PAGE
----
Jamie was warm and generous with us and his time. His deep passion for whisky making, Glenturret Distillery, its history and its people shone through. During the period of the interview, we felt as if we were privileged to stand with him, Bob Dalgarno and his fellow craftsmen on the floor of the distillery and in the bonded warehouses where the new make spirit is carefully curated and studied.
We covered many topics. We want to concentrate here on the uniqueness of the whisky and the distillery – the things that ensure we receive again and again a moment of magic, ‘moments to treasure’. There is real knowledge and information here, information that gives us an insight into some of the mystery that makes up the magic drams of Scotland.
It’s easy to dismiss ideas and concepts as marketing exercises. You will notice on slight reflection that there is deep consideration and thought in everything Jamie says. This brings us to an important point regarding the Glenturret Trinity of
Provenance, Prowess and Passion
We went into the interview mainly interested in the uniqueness of production – Glenturret’s ‘prowess’, and it’s true we discovered that the wonder and uniqueness of Glenturret is to be found in their close study of the new make spirit and their resolute commitment to small-batch production and traditional methods. We wanted to tell a story just about this ‘prowess’. It was a mistake.
What came through in Jamie’s stories about life in the distillery was the warmth, mutual respect and heart that the life of the distillery engenders. The real story of Glenturret is a story of ‘by hand and heart since 1763’.
The story about Bob Dalgarno joining Glenturret reveals the deep humility and seriousness of the craftsmen and women of Glenturret and their dedication and ‘passion’ in their endeavour to give us ‘moments to treasure’.
The moving story of Grace Gow, one of the first women to work in a Scottish distillery, is about the distillery looking back and honouring its ‘provenance’, the men and women who dedicated themselves to their craft and using that knowledge to map out the distillery’s future.
Whisky Kingdom is proud to honour this remarkable distillery and its luxurious and delicious whiskies by sharing with you some of that story. We end the article with some good news and bad.
We hope you will enjoy some of the wonderful knowledge, ideas and stories which Jamie generously shared with us.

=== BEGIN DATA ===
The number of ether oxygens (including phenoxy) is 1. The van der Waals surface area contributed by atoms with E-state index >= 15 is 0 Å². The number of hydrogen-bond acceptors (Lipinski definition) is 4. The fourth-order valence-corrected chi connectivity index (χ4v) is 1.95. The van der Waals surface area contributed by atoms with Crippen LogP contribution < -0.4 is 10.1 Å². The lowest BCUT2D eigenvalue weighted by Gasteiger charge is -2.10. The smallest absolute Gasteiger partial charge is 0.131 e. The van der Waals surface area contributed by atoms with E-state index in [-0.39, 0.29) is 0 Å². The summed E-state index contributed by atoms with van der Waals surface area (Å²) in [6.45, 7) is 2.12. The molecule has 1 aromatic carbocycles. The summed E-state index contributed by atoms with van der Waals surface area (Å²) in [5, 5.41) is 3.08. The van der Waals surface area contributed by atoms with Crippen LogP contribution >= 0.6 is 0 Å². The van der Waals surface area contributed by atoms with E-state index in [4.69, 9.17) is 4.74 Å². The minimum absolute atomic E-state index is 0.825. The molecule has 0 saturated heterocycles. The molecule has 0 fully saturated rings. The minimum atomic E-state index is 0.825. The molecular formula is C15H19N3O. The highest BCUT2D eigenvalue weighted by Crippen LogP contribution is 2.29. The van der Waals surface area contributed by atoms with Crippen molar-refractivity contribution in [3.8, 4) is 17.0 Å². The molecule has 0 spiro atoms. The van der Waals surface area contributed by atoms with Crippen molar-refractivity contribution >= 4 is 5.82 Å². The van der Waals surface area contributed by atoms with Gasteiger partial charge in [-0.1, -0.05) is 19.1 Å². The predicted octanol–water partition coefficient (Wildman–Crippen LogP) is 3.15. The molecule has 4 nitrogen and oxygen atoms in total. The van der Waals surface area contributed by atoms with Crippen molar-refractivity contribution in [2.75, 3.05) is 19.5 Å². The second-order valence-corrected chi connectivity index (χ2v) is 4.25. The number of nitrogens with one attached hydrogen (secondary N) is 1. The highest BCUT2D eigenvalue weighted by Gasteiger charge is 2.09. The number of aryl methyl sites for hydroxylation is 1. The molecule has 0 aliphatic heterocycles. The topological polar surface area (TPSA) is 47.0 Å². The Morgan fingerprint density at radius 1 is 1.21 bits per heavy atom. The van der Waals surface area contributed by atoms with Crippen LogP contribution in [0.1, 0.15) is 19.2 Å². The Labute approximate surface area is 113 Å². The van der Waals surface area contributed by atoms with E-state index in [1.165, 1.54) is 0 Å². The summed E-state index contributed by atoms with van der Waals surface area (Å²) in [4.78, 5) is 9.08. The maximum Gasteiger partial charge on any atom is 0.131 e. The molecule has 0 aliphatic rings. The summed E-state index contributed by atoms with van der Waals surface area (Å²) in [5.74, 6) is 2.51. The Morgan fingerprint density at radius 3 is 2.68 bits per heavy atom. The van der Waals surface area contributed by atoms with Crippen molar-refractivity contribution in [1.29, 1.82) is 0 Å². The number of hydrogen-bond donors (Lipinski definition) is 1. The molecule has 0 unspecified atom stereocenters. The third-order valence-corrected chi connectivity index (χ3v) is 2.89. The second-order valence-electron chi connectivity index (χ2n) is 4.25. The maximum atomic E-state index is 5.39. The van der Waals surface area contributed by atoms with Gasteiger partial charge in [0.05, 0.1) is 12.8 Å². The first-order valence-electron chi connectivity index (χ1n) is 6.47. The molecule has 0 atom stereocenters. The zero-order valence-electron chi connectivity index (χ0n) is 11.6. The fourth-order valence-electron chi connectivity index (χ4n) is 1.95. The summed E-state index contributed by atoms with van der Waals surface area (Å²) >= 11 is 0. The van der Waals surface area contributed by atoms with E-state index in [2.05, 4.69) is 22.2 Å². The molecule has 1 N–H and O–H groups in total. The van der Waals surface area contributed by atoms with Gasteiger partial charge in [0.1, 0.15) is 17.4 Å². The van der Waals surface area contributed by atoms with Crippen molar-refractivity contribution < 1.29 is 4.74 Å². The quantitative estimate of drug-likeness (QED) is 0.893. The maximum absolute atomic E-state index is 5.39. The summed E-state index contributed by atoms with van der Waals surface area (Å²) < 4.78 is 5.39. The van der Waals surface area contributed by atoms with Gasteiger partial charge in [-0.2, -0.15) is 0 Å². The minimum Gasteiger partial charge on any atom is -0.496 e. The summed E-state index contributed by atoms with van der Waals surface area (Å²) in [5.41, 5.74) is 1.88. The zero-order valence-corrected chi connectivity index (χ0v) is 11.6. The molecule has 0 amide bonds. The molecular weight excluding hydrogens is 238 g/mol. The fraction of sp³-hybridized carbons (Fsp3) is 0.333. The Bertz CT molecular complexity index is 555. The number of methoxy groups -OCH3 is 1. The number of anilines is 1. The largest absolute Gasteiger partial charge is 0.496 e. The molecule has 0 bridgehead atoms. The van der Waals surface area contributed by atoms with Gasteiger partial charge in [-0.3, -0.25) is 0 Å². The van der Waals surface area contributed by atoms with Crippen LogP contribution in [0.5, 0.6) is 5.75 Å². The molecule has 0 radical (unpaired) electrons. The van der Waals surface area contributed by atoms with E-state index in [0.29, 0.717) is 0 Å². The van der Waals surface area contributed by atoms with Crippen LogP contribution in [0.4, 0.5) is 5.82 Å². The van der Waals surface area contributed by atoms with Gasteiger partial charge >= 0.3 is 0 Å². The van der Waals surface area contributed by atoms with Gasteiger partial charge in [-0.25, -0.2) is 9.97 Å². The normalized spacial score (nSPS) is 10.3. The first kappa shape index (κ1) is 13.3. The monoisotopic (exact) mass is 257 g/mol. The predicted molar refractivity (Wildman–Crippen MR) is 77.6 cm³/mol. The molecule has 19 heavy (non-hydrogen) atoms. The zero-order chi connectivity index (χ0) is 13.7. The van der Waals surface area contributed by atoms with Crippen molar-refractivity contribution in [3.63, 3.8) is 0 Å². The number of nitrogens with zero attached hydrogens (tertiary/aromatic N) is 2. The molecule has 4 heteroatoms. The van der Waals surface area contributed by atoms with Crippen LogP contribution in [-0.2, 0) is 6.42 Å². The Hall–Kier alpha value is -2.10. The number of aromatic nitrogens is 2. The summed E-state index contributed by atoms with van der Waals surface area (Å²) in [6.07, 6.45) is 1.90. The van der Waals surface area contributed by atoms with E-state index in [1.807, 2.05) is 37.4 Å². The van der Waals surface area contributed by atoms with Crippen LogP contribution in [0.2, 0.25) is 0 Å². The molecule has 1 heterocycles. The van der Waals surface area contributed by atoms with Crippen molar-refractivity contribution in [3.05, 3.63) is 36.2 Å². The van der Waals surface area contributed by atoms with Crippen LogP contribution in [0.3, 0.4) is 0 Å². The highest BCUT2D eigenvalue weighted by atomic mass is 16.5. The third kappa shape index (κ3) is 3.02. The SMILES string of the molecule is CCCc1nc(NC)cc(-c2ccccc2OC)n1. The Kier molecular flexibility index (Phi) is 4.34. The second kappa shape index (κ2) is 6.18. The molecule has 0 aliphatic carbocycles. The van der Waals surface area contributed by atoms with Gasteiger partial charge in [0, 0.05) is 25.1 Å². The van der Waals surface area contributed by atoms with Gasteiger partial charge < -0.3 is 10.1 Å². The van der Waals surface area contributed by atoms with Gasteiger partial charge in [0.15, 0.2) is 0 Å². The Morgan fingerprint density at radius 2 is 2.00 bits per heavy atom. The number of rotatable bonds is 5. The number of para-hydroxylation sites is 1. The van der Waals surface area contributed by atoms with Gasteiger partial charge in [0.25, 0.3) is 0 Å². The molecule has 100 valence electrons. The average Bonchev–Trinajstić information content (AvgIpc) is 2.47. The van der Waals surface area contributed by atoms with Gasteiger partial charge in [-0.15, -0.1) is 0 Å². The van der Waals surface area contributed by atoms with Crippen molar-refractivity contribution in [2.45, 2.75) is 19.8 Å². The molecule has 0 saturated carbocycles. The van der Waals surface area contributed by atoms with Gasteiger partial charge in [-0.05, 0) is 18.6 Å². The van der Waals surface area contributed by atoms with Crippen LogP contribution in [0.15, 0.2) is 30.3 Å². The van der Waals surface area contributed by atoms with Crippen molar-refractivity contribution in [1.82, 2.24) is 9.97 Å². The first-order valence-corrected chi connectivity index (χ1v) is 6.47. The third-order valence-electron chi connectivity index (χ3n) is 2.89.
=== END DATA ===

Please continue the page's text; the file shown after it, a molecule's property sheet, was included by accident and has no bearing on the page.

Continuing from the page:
The Interview with Glenturret Distillery
What are the features in the production of the whisky in Glenturret Distillery which stand out as features which are interesting and unusual? What makes Glenturret unique?
I think a lot of what we do is quite traditional. That’s one of our main values. We sort of tongue-in-cheek say that we’re not button pushers here.
There’s no witchcraft and wizardry, if you like, involved in the process. It’s about highly skilled artisanal small-batch distillation, and that is genuine. We produce small amounts of liquid. In the grand scale of things, it’s somewhere around 230,000 litres – nothing at all.
How does small-batch production make Glenturret unique?
Because we’re a nimble small distillery, producing small batches, we can make decisions quite quickly. So, we can change barley varieties, we can change fermentation times and cut points. We can analyse the results to find out what difference it makes, and a larger facility isn’t always able to do that.
The promotional material for Glenturret speaks of unusually long fermentation and distillation time. How does that contribute to the uniqueness of Glenturret?
The slow fermentation is quite interesting: you get a real fruity sort of estery note coming through. And because we want to keep that flavour profile in the glass, we, therefore, balance the distillation very carefully.
We have distillation or a wash that runs something between 7 and 9 litres per minute, which is pretty slow, and because the still’s got a large sort of bulbous base with this sort of long tall neck, you get lots and lots of contact with copper.